drove there during the day to check the surroundings! I didn't. Now that I drive through West Point every now 
and then to see my son and his family in Gloucester, I'll have to revisit the location during the day, if it is still 
there. Bill (Hobbs - '66 - of Northern VA), I'll be interested to hear your recollection!
- Jimmy Hines ('64) of Northern VA - 09/28/05
Thanks, Jimmy!

    I have another West Point story to add to the Typhoon Tale List. One dark foggy night, Todd 
Givens ('65), and his date (I can't remember who), Judy McCall ('65) and I decided to "See the 
Light". We found West Point with no trouble. It was a perfect night, dark and really foggy. We parked 
under one of the big old oak trees by the tracks and never saw the train lights, but we had a lot of fun 
trying! I was driving and when we got back out to 64, I made the wrong turn, and due to the dense fog, 
did not know that I had made the wrong turn, until I crossed the bridge into Richmond! This was in the 
day that fathers shot young men for keeping their daughters out too late, so naturally we were all 
panicked. We found a phone booth, and all called home. A State Trooper was parked near by, and he 
led us back in the fog, all the way to Newport News. 

What a night! Those really were the GOOD OLD DAYS!

- Mike Miller, NNHS Class of 65, and damned proud of it!!! - of NC - 10/03/05
Thank you, Michael Darlin', you're a hoot!

Before we meet next week, I would like to finish my story concerning "The lights of West Point".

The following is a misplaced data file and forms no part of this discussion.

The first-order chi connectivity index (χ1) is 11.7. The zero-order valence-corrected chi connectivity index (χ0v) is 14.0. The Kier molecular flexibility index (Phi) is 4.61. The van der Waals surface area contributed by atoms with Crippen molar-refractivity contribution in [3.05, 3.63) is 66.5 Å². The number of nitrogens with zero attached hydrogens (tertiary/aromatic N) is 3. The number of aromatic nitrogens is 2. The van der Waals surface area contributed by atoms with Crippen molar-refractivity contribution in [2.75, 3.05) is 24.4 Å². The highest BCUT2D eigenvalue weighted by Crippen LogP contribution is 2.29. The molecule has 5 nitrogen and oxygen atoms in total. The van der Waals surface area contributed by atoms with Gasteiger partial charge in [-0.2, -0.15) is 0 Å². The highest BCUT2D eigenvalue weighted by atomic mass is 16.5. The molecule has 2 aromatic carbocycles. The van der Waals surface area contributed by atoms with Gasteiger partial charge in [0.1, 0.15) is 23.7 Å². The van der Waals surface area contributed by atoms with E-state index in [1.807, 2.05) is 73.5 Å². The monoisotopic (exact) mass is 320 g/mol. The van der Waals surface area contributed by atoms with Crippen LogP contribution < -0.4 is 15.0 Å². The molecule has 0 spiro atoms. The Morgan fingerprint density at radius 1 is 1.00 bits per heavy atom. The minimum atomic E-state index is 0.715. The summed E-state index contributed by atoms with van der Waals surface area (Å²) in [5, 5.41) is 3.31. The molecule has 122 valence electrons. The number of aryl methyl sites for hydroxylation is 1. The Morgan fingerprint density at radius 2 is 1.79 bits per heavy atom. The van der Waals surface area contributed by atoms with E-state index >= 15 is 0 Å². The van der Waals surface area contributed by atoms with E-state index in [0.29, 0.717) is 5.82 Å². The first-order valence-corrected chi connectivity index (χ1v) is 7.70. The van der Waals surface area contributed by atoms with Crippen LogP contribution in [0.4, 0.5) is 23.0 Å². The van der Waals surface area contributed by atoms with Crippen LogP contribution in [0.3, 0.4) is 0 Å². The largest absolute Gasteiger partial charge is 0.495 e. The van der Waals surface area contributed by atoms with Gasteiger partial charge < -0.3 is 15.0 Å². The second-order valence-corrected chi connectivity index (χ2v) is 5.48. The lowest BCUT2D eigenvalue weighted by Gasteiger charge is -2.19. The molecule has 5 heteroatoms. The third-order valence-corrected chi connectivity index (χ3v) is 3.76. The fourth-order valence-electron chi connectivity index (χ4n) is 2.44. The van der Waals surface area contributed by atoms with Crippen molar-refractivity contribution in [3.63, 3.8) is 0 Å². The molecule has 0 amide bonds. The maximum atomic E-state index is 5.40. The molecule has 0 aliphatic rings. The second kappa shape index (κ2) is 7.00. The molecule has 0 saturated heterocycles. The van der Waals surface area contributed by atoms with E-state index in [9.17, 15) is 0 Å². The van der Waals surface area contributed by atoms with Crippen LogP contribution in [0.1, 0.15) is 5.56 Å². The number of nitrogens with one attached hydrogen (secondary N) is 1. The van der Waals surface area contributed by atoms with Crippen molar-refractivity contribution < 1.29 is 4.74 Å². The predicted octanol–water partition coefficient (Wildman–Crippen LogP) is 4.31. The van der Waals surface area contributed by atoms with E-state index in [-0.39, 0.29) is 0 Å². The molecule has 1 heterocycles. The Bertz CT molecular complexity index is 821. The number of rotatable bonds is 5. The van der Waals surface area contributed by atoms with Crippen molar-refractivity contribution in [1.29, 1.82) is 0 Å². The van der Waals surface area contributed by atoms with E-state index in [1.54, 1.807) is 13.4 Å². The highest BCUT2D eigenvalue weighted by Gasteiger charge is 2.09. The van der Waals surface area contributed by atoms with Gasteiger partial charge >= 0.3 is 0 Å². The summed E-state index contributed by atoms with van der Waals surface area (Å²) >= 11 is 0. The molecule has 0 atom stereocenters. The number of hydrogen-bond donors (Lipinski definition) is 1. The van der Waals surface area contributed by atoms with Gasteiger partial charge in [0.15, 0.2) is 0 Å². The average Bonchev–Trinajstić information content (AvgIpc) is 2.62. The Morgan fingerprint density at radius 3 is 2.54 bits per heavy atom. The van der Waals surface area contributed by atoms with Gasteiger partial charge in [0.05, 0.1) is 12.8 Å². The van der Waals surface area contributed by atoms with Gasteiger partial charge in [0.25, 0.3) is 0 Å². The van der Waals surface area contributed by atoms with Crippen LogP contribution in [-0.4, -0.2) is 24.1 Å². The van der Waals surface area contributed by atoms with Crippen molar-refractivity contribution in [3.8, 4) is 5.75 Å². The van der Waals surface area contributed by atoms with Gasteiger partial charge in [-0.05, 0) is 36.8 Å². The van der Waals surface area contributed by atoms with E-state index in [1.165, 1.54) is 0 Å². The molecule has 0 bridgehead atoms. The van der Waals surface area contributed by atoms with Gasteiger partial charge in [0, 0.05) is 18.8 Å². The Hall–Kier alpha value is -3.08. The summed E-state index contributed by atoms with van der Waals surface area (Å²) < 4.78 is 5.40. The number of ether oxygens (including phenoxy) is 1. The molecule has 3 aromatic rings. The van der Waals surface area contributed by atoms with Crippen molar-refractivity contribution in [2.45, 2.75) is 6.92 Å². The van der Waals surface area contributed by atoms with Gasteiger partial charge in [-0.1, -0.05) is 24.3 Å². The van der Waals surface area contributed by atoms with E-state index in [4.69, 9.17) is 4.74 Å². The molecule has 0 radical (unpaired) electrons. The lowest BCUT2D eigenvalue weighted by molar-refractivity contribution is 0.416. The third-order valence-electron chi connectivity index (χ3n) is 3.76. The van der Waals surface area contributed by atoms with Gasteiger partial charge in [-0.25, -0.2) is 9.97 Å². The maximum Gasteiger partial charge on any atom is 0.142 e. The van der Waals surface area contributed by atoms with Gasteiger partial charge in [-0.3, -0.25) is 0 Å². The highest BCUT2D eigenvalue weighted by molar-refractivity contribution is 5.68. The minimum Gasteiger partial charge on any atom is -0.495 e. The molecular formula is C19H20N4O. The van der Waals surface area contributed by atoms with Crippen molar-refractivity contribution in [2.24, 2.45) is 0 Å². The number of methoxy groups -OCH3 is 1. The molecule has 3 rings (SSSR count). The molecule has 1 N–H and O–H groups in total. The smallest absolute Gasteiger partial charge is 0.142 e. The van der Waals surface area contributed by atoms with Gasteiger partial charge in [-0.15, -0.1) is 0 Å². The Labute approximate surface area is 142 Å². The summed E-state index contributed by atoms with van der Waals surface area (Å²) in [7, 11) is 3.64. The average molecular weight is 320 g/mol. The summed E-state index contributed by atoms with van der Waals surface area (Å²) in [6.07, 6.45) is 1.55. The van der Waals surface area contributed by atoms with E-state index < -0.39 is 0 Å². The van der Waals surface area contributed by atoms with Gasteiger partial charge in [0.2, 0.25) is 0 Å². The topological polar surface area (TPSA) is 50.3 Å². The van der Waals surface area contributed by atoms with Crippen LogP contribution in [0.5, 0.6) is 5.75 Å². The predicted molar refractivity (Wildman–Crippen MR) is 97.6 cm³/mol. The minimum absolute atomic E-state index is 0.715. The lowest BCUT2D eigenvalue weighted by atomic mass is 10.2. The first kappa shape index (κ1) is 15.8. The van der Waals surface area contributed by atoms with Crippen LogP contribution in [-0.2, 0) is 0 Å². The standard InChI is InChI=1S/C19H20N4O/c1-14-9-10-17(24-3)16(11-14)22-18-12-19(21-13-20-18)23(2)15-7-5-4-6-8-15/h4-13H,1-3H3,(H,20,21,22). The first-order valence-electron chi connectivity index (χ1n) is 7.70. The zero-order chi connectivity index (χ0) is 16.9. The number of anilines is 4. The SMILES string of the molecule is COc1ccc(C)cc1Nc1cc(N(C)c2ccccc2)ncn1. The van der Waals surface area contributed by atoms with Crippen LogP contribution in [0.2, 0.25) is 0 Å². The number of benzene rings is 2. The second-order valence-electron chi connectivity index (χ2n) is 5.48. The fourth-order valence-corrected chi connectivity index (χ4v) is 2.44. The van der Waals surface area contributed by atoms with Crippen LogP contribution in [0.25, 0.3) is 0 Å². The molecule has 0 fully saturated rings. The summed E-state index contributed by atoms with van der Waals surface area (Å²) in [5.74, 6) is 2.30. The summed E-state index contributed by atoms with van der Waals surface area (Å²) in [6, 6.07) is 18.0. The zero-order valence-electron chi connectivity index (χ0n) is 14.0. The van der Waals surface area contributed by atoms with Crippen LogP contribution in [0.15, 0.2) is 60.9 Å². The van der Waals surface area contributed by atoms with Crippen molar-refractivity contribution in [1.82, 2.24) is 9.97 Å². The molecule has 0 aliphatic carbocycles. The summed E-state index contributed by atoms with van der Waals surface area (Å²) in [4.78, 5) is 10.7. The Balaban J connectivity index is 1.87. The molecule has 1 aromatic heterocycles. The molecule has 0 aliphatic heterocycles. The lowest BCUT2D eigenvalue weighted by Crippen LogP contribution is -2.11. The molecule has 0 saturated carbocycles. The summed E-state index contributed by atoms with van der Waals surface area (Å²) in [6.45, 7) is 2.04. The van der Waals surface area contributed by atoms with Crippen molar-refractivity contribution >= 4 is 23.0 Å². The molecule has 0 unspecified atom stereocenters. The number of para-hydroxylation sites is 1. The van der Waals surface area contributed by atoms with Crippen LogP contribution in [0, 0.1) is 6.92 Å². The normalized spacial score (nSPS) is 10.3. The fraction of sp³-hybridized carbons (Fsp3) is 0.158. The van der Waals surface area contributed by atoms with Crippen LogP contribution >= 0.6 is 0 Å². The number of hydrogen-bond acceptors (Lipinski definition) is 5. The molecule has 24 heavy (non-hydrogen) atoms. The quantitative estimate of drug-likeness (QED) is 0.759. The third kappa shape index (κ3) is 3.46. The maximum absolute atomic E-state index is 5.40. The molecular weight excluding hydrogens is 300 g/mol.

I didn't realize that so many other Typhoons had, shall we say, "seen the light". But  now that we
know that the truth is out there, I have to tell the rest of the story:

It was a cool, damp foggy night in the fall of '65 as I recollect, when acting on a dare from my friend,
Charlie Vellines ('65), we went to West Point in Lee McDonald's ('66) '57 Ford. I don't remember what
spirits were out there that night, but I think we picked some up on the way. I remember traveling about
90 mph down some country roads and seeing some deer prancing thru a cornfield about eight feet high
and they were clearing the stalks with their heads visible. We ended up at a railroad crossing, where we
got out of the car and then we were told "the story", and it went like this:

About a hundred years before, give or take a couple of years, there was a train wreck and the conductor
with lantern in hand was walking back down the rail tracks to warn an approaching train of the wreck.
Well, it happens that the oncoming train engineer didn't see him or the lantern and plowed right in to him,